The Australian junior basketball scene has experienced an extremely successful 2014, with both the U17 Goannas and U17 Sapphires having impressive FIBA U17 World Championship campaigns, as well as both the U19 Emus and U19 Gems qualifying for their respective FIBA U19 World Championships.
In preparation for these events, as well as looking toward the future of Australia’s junior national teams, Basketball Australia is once again holding its annual Australian Development Camp (ADC). The camp, held at Basketball Australia’s National Centre of Excellence (CoE) in Canberra, ACT, will take place over five days from 19-23 January and will be overlooked by Boomers Head Coach Andrej Lemanis, Opals Head Coach Brendan Joyce and Rollers Head Coach Ben Ettridge.
Last year’s ADC gave coaches a chance to see potential U17 and U19 squad members before their respective tournaments later in the year.
This year we see 2 groups of athletes in the men’s and women’s training squads, respectively.
The first group are the 1999 and 2000 born athletes, all of whom will be looking to be a part of the 2016 FIBA U17 World Championship campaign – a journey that begins in August when teams will be chosen for the 2014 FIBA Oceania U16 Championships.
The second group involves those who may be in contention for Australian U19 squads that will compete at the FIBA U19 World Championship later in the year. The U19 Emus compete in late-June while the U19 Gems compete in July. This camp provides a valuable opportunity for coaches to have a look at some athletes who may have just been on the cusp of making the team that competed in December.
Players to Watch
There’s no doubt that William McDowell–White is one of the most dynamic junior guards in the country, he’s a great athlete and finishes extremely well at the rim. Off-court issues held him back last year, with a reported fall-out with his coaching staff keeping the 6’5 guard off the U18 Queensland South squad and ultimately making him ineligible for selection to the Australian U17 squad.
McDowell-White has since had a very impressive adidas Nations campaign and will likely be on head coach Adam Caporn’s radar for a possible selection to the Australian U19 squad. With the Emus having a weak selection of back-court players, relative to their front-court options, this ADC will provide an ideal opportunity for McDowell-White to put himself back into national team contention.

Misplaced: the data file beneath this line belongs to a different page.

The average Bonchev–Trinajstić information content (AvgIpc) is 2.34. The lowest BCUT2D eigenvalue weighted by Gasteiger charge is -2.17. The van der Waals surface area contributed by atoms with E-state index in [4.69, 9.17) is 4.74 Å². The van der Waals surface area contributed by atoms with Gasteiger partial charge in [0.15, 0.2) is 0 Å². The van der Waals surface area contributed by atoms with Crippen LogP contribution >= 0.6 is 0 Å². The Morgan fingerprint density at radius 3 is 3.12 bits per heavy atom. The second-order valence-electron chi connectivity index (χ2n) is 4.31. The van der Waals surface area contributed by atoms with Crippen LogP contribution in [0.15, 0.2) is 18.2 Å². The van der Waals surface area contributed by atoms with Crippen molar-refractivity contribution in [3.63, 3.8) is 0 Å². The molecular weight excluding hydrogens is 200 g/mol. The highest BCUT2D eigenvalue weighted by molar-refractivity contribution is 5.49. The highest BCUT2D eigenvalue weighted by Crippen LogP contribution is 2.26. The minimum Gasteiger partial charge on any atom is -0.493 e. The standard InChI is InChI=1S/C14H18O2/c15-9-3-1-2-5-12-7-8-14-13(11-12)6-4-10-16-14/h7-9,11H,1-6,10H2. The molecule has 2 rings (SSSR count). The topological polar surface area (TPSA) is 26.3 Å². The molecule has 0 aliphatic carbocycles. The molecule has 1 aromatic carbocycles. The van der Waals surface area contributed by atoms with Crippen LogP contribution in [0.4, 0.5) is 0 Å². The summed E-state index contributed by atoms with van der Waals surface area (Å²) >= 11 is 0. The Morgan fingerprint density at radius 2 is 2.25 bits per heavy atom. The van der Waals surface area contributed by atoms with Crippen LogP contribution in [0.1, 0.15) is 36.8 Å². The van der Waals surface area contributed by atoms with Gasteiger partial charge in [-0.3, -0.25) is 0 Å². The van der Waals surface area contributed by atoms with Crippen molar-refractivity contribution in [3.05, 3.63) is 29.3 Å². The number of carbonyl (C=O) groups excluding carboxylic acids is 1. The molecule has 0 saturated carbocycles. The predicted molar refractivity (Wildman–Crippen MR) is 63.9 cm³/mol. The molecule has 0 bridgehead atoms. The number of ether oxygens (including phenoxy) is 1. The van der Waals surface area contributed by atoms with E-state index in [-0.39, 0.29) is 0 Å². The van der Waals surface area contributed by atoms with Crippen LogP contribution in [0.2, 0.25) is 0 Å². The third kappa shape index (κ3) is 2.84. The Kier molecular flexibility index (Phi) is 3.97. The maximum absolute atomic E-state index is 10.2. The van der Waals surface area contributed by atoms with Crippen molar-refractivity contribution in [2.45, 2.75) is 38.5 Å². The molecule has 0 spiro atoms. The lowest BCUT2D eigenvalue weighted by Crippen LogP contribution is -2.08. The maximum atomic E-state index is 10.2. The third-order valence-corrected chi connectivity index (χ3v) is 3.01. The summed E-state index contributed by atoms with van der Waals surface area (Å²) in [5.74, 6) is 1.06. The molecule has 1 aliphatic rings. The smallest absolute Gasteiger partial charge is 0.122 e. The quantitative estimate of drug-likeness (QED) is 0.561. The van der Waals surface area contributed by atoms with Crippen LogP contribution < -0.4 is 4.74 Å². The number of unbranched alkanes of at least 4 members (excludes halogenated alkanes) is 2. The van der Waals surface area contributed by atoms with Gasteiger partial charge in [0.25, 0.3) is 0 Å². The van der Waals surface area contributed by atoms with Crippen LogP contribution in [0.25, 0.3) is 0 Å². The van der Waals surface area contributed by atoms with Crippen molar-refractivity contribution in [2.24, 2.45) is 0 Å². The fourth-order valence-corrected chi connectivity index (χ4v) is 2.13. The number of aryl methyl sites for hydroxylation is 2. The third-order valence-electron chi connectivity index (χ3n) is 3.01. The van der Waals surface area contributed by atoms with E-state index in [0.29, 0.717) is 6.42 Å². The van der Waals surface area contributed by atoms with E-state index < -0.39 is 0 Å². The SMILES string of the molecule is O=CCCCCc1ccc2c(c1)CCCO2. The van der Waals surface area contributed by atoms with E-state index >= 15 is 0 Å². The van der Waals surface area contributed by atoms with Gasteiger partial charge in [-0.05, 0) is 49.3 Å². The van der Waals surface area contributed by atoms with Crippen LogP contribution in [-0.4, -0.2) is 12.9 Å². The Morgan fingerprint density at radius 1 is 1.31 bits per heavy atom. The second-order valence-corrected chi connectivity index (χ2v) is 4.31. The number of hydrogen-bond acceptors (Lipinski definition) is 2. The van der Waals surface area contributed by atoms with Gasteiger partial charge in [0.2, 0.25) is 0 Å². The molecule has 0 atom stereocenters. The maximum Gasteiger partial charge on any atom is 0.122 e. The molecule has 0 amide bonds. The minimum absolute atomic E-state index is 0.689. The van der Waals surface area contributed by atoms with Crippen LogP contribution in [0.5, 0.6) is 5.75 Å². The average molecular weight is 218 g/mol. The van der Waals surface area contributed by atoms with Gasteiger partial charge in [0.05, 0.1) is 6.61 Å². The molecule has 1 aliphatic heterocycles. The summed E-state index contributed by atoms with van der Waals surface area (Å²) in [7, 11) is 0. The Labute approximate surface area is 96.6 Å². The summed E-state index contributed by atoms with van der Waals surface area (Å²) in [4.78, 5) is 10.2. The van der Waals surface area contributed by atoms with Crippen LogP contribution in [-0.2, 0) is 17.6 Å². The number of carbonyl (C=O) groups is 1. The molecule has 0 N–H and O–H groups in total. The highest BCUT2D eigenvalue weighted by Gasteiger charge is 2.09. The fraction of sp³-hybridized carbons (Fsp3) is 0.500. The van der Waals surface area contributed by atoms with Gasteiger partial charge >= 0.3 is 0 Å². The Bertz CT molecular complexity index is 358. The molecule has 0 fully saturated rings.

Another player who will want to put himself back into national team contention is Jock Perry. The 7’1 centre out of Melbourne was a key member of the Australian U16 squad in the FIBA Oceania U16 Championships back in 2013, with a place in the subsequent U17 squad almost guaranteed.
However a series of unfortunately timed injuries held the big-man back, keeping him out of the Australian U17 squad and ultimately the Australian U19 squad last year.
Perry will be looking to show that he deserves to be back in the conversation for national team selection. He’ll be going up against the likes of Jordan Hunter and Andrew Ferguson at the ADC, both of whom are in the same situation as him.
Alex Sharp is another athlete who was held back by injury toward the end of last year. The Victorian slasher suffered a shoulder injury in the latter end of the year and was held out of contention for the Australian U19 squad.
Sharp has continued her rehab at the CoE and will enter the camp looking to show that she’s at the same level as her peers. Sharp averaged 5.3 ppg, 6 rpg and 1.9 apg for the Australian U17 squad at the FIBA U17 World Championship for Women last year, proving to be one of the more versatile players in the country.
Horvat has made a huge jump in her development since joining the CoE. Last year was a huge year for the wing player out of Geelong, helping her Victoria Country squad reach the championship game at the U18 Australian Junior Championship, as well as earning a call-up to the Australian U19 squad for the FIBA Oceania U19 Championships.